This week on CBS’ Magnum P.I., Thomas gets an unexpected blast from the past when Nuzo, his dearly departed BUDS bud, is posthumously implicated in a murder.
For Magnum, this represents an opportunity for redemption, seeing as he couldn’t save Nuzo’s life but now can preserve his friend’s honor. Airing tonight at 9/8c, “It’s a very different kind of episode and unlike anything we’ve ever done before,” exec producer Eric Guggenheim previously told TVLine. “We think it’s going to be pretty special, and we’re excited for everyone to see it.”
Stepping behind the camera for this episode was series lead Jay Hernandez, who spoke with TVLine about the challenges his directorial presented, conjuring a “ghost,” his thoughts on “Miggy” and, perhaps most timely, why he isn’t worried about the series’ renewal.
TVLINE | What’s this I hear, someone is trying to smear Nuzo’s good name?
Somebody is, but it turns out not to be the case. He simply got caught up in a bad scenario. Nuzo (played again by Domenick Lombardozzi) leaves a threatening voicemail on somebody’s phone, and that man ended up dead. Years later, the body gets discovered and the message on the phone comes back to haunt Magnum. He then spends the episode trying to clear his friend’s name.
TVLINE | What specific challenges did this script present for you as a director?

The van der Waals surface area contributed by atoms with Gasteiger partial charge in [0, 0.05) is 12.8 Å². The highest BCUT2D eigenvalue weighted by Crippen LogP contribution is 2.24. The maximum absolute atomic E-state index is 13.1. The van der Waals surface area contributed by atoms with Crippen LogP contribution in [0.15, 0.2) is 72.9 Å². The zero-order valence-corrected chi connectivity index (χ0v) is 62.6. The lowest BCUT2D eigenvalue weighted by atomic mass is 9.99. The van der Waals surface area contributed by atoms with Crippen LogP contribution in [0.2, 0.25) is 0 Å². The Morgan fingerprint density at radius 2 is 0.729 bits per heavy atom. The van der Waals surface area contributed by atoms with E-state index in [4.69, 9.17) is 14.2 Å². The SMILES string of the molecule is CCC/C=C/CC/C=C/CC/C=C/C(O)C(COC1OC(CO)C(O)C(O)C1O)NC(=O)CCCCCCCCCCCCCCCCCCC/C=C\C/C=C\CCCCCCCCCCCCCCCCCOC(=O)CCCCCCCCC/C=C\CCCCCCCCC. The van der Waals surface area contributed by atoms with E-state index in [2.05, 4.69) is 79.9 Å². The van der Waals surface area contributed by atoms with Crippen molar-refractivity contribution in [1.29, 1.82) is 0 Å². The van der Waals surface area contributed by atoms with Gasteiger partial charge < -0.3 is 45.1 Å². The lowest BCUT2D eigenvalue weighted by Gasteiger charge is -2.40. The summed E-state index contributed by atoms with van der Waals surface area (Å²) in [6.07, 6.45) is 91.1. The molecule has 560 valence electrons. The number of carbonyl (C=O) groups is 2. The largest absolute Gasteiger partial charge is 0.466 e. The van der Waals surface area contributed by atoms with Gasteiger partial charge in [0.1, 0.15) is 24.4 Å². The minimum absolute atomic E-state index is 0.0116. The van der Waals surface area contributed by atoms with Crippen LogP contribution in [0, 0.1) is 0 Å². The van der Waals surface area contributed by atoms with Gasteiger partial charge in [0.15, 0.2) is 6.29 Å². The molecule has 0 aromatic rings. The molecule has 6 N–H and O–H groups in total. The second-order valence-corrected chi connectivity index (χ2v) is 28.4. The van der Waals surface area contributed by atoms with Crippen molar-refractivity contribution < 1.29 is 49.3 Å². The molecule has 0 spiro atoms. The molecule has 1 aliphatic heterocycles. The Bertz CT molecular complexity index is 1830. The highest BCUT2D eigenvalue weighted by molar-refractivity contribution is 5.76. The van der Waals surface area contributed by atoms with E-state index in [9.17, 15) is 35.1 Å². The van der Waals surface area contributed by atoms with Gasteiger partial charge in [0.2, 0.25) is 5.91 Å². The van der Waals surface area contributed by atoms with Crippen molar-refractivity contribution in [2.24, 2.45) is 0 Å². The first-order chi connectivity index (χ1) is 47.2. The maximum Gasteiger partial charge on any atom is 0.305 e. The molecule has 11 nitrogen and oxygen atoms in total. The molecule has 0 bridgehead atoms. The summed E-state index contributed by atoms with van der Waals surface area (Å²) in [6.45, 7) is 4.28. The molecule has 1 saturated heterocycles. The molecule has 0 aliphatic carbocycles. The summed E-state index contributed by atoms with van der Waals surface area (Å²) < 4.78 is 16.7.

In terms of directing, it was challenging because we had a lot of interesting, great locations, but they were kind of all over the island. And we had a lot of water work, which always presents challenges and always makes the days complicated to shoot, logistically. We were doing a lot of stuff on the surface of the water, I had to go down under about 50 to 60 feet to get some stuff…. It was also tough because I had to try to focus on directing, but I was in every frame of the episode. I think there were maybe two very small scenes I was not in.
TVLINE | I imagine there are flashback-y elements to the episode as well?
Yeah, that was actually another piece that was in the script, it was pretty small and fairly insignificant, but we tried to shoot the heck out of it and make it really cool. I kind of got the idea for the feel of that flashback, which takes place in Afghanistan, from a documentary I stumbled across a couple years prior, called Restrepo, which is this outpost in the middle of Afghanistan that was constantly being assaulted by Taliban. The way it was shot, and how these soldiers spent their days, was very claustrophobic and monotonous, and that monotony was broken up by insane firefights. I was trying to try to replicate that as much as I could. That was one of the challenges, but also one of the more exciting aspects of directing.
TVLINE | There are probably as many different ways of making a flashback feel like a flashback as there are directors who have directed a flashback. “Do I put a filter on it? Do I muzzle the noise a bit? Do I change the aspect ratio?”